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Since the start of the year, the sugar industry has distributed more than R225 million to small-scale growers. The recent approval by the sugar industry of an additional R47,7 million for release for this purpose during the remainder of 2022 will bring the total to more than R272 million and provide much-needed relief to growers who were hard hit by several crises over the past year.
These figures were presented at the SA Canegrowers annual general meeting (AGM) held yesterday in Umhlali, KwaZulu-Natal (KZN). The occasion marked the association’s 95th anniversary and provided the opportunity for growers to reflect on the industry’s resilience, employment creation, and contribution to rural communities over nine decades, and on the collaborations and partnerships that have made its success over this period possible.
Established in 1927, SA Canegrowers has played a seminal role in the development of the industry in South Africa (SA). The association has represented SA’s growers from the time when the industry produced only a few hundred thousand tons of cane to the production of more than 17 million tons today and has borne witness to the growth of small-scale growers in SA who now produce more than 1,6 million tons.
Today, SA Canegrowers represents more than 22 000 growers, of whom more than 21 000 are small-scale growers. The organisation has grown to support more than one million livelihoods. SA Canegrowers remains committed to ensuring the long-term profitability and sustainability of the industry.
The unrest that rocked KZN last July saw over 500 000 tons of cane burn. A total of 135 222 tons were rendered unmillable, and growers lost more than R84,5 million. The majority of small-scale growers had no form of insurance to cover the losses they faced in light of their cane being burnt by arsonists.
However, thanks to the intervention of SA Canegrowers and the Industrial Development Corporation (IDC), growers who suffered R1 million or less in damages were able to receive grants, while those who suffered damage over R1 million received loans for the amount exceeding R1 million. This intervention was vital for the survival of the industry and SA Canegrowers remains grateful for the assistance of the Department of Trade, Industry and Competition (DTIC) and the IDC at a time of crisis.
The industry’s relief was, however, short-lived as the Russian invasion of Ukraine in February caused severe price shocks as supplies of fuel, fertilisers and other basic commodities were disrupted. Once again, the collective advocacy of partners like AgBiz, Agri SA and others has provided pockets of relief, like the suspension of the fuel levies, despite the ongoing challenges for growers.
This year has continued to deal the industry heavy blows, most recently due to the floods in April which damaged more than 2 516,65ha of cane and incurred a total loss exceeding R222,9 million.
These crises over the past year have been particularly difficult for the industry’s small-scale growers, and the support of government, industry stakeholders and SA consumers has been invaluable. Nowhere has this been clearer than in the progress made towards the full implementation of the masterplan.
Sugar industry masterplan midpoint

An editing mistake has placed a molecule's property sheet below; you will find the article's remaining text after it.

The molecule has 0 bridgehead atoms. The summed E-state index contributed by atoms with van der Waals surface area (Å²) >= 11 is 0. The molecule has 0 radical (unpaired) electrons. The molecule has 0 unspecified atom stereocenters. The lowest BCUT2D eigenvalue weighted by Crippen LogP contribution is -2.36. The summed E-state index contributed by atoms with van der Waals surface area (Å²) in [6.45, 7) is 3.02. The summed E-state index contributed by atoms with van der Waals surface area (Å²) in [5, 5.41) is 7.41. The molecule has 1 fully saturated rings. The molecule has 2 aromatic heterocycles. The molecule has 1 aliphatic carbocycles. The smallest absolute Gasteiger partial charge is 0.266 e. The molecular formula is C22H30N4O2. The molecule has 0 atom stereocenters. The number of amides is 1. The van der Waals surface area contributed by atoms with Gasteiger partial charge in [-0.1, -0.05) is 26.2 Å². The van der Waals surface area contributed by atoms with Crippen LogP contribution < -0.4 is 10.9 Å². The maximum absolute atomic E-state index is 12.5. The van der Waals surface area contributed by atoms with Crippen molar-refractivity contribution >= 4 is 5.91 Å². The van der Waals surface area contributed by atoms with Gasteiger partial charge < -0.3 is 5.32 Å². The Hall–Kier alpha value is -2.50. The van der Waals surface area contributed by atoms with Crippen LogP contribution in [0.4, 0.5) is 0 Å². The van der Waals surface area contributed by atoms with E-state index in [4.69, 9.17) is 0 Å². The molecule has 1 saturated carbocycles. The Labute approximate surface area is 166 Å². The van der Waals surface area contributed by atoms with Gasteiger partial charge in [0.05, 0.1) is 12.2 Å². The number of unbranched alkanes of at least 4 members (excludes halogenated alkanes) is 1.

Signed in November 2020, the Sugar Cane Value Chain Masterplan is an important part of positioning the industry for the future. Under the masterplan, the SA Canegrowers’ Home Sweet Home campaign to restore local demand was met with incredible support. Since its launch, the campaign has been endorsed by partners such as Proudly South African and retail giant, Shoprite Checkers. And thanks to SA’s consumers, the industry was able to exceed the masterplan’s one-year target of restoring more than 150 000 tons of local demand for sugar.
The AGM also marked the midpoint of the three-year period of the implementation of the masterplan, and there remain crucial objectives to be met in this second half.
SA Canegrowers would like to see government use its purchasing power in departments and state-owned entities to support the local industry, and to see SA sugar and sugar-containing products appropriately designated under the Preferential Procurement Policy Framework Act, 2000 (Acr 5 of 2002). We also need to fast-track legislative efforts to implement a regulatory framework for the development of the Sustainable Aviation Fuels industry.
And while the increase in the Health Promotion Levy (HPL) has been suspended, it is our plea that government must remove this ever-present threat to growers with finality. The first step is to complete a review of the effectiveness of the HPL in reducing obesity. With the very survival of the sugar industry at stake, SA Canegrowers reiterates its call for the HPL to be scrapped entirely, and for the creation of a more holistic approach to SA’s health care challenges.
New board members
In a show of confidence in its leadership, the SA Canegrowers’ Congress re-elected the chairperson, Andrew Russell, and the current board. Vice-chairperson Graeme Stainbank stepped down from that position with the gratitude of the organisation for the generous contribution of his experience and knowledge. Higgins Mdluli, an established grower and respected leader in the organisation, will take up the position of vice-chairperson alongside Kiki Mzoneli.
The new chairpersons and members of the SA Canegrowers Board for 2022/23 are:
- Chairperson: AM (Andrew) Russell.
- Vice-chairperson: NS (Kiki) Mzoneli.
- Vice-chairperson: PH (Higgins) Mdluli.
Directors: GDP (David) Littley, DH (Dieter) Lütge, MM (Mfundo) Msimango, TJ (Tim) Murray, ST (Suresh) Naidoo, RM (Rejoice) Ncwane, DR (Dipuo) Ntuli, P (Pratish) Sharma, TB (Tim) Sibisi, GD (Graeme) Stainbank, and REG (Rex) Talmage (SASA Grower nominee). – Press release, SA Canegrowers